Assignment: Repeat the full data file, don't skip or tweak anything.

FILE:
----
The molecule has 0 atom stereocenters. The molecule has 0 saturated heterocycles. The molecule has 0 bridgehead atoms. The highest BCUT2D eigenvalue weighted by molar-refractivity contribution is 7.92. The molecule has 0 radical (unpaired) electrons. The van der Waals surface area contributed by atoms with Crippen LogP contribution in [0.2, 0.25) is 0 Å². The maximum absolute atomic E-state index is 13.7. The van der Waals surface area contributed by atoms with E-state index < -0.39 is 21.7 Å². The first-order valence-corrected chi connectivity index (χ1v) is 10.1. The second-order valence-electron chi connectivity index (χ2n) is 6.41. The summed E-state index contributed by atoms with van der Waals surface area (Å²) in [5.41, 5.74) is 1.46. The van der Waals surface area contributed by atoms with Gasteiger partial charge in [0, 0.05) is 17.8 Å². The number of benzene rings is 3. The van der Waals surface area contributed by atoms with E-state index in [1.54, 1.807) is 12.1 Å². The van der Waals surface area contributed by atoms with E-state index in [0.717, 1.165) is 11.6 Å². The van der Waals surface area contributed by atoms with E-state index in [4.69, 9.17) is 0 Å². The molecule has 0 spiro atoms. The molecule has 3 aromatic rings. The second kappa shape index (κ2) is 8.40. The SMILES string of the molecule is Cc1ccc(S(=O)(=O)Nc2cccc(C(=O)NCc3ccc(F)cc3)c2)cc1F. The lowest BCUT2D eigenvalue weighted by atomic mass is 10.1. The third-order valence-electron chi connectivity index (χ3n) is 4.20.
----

The molecule has 0 atom stereocenters. The molecule has 0 saturated heterocycles. The molecule has 0 bridgehead atoms. The highest BCUT2D eigenvalue weighted by molar-refractivity contribution is 7.92. The molecule has 0 radical (unpaired) electrons. The van der Waals surface area contributed by atoms with Crippen LogP contribution in [0.2, 0.25) is 0 Å². The maximum absolute atomic E-state index is 13.7. The van der Waals surface area contributed by atoms with E-state index < -0.39 is 21.7 Å². The first-order valence-corrected chi connectivity index (χ1v) is 10.1. The second-order valence-electron chi connectivity index (χ2n) is 6.41. The summed E-state index contributed by atoms with van der Waals surface area (Å²) in [5.41, 5.74) is 1.46. The van der Waals surface area contributed by atoms with Gasteiger partial charge in [0, 0.05) is 17.8 Å². The number of benzene rings is 3. The van der Waals surface area contributed by atoms with E-state index in [1.54, 1.807) is 12.1 Å². The van der Waals surface area contributed by atoms with E-state index in [0.717, 1.165) is 11.6 Å². The van der Waals surface area contributed by atoms with E-state index in [4.69, 9.17) is 0 Å². The molecule has 0 spiro atoms. The molecule has 3 aromatic rings. The second kappa shape index (κ2) is 8.40. The SMILES string of the molecule is Cc1ccc(S(=O)(=O)Nc2cccc(C(=O)NCc3ccc(F)cc3)c2)cc1F. The lowest BCUT2D eigenvalue weighted by atomic mass is 10.1. The third-order valence-electron chi connectivity index (χ3n) is 4.20.